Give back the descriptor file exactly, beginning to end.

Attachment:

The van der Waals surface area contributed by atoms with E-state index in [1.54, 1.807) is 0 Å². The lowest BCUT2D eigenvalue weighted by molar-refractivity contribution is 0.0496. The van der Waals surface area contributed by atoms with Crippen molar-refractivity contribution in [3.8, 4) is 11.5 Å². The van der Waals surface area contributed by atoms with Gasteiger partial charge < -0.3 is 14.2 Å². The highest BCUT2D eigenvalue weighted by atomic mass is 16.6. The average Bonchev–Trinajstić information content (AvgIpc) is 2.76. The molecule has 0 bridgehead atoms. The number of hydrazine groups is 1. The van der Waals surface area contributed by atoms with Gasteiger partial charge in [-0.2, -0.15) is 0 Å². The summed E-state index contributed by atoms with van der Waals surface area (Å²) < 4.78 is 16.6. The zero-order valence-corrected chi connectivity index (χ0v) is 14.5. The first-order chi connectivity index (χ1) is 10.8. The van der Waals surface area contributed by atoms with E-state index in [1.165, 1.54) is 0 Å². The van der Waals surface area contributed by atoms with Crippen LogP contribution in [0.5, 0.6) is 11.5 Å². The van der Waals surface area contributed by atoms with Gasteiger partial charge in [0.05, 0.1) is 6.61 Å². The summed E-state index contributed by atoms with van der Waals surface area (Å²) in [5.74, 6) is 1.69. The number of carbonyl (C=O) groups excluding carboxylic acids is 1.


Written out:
The van der Waals surface area contributed by atoms with E-state index in [1.54, 1.807) is 0 Å². The lowest BCUT2D eigenvalue weighted by molar-refractivity contribution is 0.0496. The van der Waals surface area contributed by atoms with Crippen molar-refractivity contribution in [3.8, 4) is 11.5 Å². The van der Waals surface area contributed by atoms with Gasteiger partial charge < -0.3 is 14.2 Å². The highest BCUT2D eigenvalue weighted by atomic mass is 16.6. The average Bonchev–Trinajstić information content (AvgIpc) is 2.76. The molecule has 0 bridgehead atoms. The number of hydrazine groups is 1. The van der Waals surface area contributed by atoms with Gasteiger partial charge in [-0.2, -0.15) is 0 Å². The summed E-state index contributed by atoms with van der Waals surface area (Å²) < 4.78 is 16.6. The zero-order valence-corrected chi connectivity index (χ0v) is 14.5. The first-order chi connectivity index (χ1) is 10.8. The van der Waals surface area contributed by atoms with E-state index in [1.165, 1.54) is 0 Å². The van der Waals surface area contributed by atoms with Crippen LogP contribution in [0.5, 0.6) is 11.5 Å². The van der Waals surface area contributed by atoms with Gasteiger partial charge in [0.05, 0.1) is 6.61 Å². The summed E-state index contributed by atoms with van der Waals surface area (Å²) in [5.74, 6) is 1.69. The number of carbonyl (C=O) groups excluding carboxylic acids is 1.